In response to this concern, the proposed regulations provide that the use of exchange proceeds to pay for incidental personal property does not cause taxpayers to be treated as in constructive receipt of the exchange funds and does not disqualify the exchange as whole. Personal property is considered to be incidental to real property acquired in an exchange if, in standard commercial transactions, the personal property is typically transferred together with the real property, and the aggregate fair market value of the incidental personal property transferred with the real property does not exceed 15% of the aggregate fair market value of the replacement real property. An example in the proposed regulations illustrates that office furniture is considered to be property of a type typically transferred with an office building and would satisfy the first prong. Note that the relief for incidental personal property is in line with the currently existing rules that ignore such incidental property in determining whether a taxpayer has properly identified replacement property.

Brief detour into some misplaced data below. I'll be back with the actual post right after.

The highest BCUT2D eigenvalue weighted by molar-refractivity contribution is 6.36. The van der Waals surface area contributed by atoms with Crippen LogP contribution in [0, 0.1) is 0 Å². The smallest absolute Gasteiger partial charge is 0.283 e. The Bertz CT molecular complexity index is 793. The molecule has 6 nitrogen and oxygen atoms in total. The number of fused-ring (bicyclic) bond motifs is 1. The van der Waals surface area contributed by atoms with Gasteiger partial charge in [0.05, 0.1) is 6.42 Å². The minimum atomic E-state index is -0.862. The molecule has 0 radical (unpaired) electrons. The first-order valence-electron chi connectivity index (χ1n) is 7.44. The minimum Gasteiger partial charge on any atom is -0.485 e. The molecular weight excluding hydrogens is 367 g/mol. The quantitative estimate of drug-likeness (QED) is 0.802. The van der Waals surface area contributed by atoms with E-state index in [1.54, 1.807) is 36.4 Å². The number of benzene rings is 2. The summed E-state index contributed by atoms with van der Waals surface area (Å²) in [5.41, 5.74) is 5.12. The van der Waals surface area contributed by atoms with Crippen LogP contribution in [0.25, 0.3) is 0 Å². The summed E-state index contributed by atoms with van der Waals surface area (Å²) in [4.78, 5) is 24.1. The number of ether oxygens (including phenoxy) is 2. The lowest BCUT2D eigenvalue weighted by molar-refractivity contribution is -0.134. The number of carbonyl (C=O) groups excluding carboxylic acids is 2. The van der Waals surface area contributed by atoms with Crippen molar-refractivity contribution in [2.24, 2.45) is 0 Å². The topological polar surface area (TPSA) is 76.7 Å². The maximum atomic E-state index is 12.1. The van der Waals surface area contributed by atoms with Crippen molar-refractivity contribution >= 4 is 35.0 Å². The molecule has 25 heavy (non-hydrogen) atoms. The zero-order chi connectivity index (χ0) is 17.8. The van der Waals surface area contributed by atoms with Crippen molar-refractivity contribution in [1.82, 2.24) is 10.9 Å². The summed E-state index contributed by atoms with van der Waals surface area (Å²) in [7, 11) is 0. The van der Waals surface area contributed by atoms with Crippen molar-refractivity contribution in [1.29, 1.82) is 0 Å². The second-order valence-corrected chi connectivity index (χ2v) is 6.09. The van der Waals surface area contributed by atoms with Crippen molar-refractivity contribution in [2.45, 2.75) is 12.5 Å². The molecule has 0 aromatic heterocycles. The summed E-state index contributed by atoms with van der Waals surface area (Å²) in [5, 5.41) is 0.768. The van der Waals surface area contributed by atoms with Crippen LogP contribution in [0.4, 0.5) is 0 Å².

Importantly, however, the new safe harbor does not treat incidental personal property as real property for purposes of the 1031 Exchange rules generally and any personal property acquired with proceeds from the sale of real property would constitute taxable boot notwithstanding its incidental character under the new safe harbor.
III. Questions Remain on COVID-19 Relief Extension